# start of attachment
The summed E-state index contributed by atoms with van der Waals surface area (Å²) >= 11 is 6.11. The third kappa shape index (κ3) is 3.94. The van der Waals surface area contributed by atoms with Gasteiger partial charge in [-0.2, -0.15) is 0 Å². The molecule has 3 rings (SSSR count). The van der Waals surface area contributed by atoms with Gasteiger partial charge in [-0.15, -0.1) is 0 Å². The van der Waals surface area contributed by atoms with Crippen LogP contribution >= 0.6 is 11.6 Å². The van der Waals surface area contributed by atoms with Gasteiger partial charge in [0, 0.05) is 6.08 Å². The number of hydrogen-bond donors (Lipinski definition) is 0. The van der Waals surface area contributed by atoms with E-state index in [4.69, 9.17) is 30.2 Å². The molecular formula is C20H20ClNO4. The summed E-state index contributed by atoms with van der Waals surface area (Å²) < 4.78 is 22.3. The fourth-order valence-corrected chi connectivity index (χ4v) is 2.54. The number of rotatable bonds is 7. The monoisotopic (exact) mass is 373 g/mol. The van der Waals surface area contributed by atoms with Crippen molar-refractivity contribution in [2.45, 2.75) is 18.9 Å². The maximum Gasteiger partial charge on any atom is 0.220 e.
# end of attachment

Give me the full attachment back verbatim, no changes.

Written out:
The summed E-state index contributed by atoms with van der Waals surface area (Å²) >= 11 is 6.11. The third kappa shape index (κ3) is 3.94. The van der Waals surface area contributed by atoms with Gasteiger partial charge in [-0.2, -0.15) is 0 Å². The molecule has 3 rings (SSSR count). The van der Waals surface area contributed by atoms with Gasteiger partial charge in [-0.15, -0.1) is 0 Å². The van der Waals surface area contributed by atoms with Crippen LogP contribution >= 0.6 is 11.6 Å². The van der Waals surface area contributed by atoms with Gasteiger partial charge in [0, 0.05) is 6.08 Å². The number of hydrogen-bond donors (Lipinski definition) is 0. The van der Waals surface area contributed by atoms with E-state index in [4.69, 9.17) is 30.2 Å². The molecular formula is C20H20ClNO4. The summed E-state index contributed by atoms with van der Waals surface area (Å²) < 4.78 is 22.3. The fourth-order valence-corrected chi connectivity index (χ4v) is 2.54. The number of rotatable bonds is 7. The monoisotopic (exact) mass is 373 g/mol. The van der Waals surface area contributed by atoms with Crippen molar-refractivity contribution in [2.45, 2.75) is 18.9 Å². The maximum Gasteiger partial charge on any atom is 0.220 e.